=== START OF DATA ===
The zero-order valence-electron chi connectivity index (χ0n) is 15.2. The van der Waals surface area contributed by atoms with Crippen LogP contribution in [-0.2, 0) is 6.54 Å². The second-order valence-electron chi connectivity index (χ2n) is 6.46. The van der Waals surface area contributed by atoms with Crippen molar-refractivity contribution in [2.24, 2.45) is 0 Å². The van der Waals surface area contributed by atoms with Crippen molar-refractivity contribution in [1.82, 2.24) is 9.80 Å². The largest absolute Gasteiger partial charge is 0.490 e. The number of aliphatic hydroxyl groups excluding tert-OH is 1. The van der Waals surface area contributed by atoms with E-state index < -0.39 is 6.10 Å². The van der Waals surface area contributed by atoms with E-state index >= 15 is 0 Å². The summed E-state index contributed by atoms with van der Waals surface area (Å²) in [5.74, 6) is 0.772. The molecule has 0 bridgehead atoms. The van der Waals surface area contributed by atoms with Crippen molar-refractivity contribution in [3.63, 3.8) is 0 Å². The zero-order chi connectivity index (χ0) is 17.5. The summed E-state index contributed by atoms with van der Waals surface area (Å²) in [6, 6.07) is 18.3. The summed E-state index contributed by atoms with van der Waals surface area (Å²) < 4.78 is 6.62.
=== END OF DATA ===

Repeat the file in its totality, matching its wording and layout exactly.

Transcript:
The zero-order valence-electron chi connectivity index (χ0n) is 15.2. The van der Waals surface area contributed by atoms with Crippen LogP contribution in [-0.2, 0) is 6.54 Å². The second-order valence-electron chi connectivity index (χ2n) is 6.46. The van der Waals surface area contributed by atoms with Crippen molar-refractivity contribution in [2.24, 2.45) is 0 Å². The van der Waals surface area contributed by atoms with Crippen molar-refractivity contribution in [1.82, 2.24) is 9.80 Å². The largest absolute Gasteiger partial charge is 0.490 e. The number of aliphatic hydroxyl groups excluding tert-OH is 1. The van der Waals surface area contributed by atoms with E-state index < -0.39 is 6.10 Å². The van der Waals surface area contributed by atoms with E-state index >= 15 is 0 Å². The summed E-state index contributed by atoms with van der Waals surface area (Å²) in [5.74, 6) is 0.772. The molecule has 0 bridgehead atoms. The van der Waals surface area contributed by atoms with Crippen molar-refractivity contribution in [3.63, 3.8) is 0 Å². The zero-order chi connectivity index (χ0) is 17.5. The summed E-state index contributed by atoms with van der Waals surface area (Å²) in [6, 6.07) is 18.3. The summed E-state index contributed by atoms with van der Waals surface area (Å²) < 4.78 is 6.62.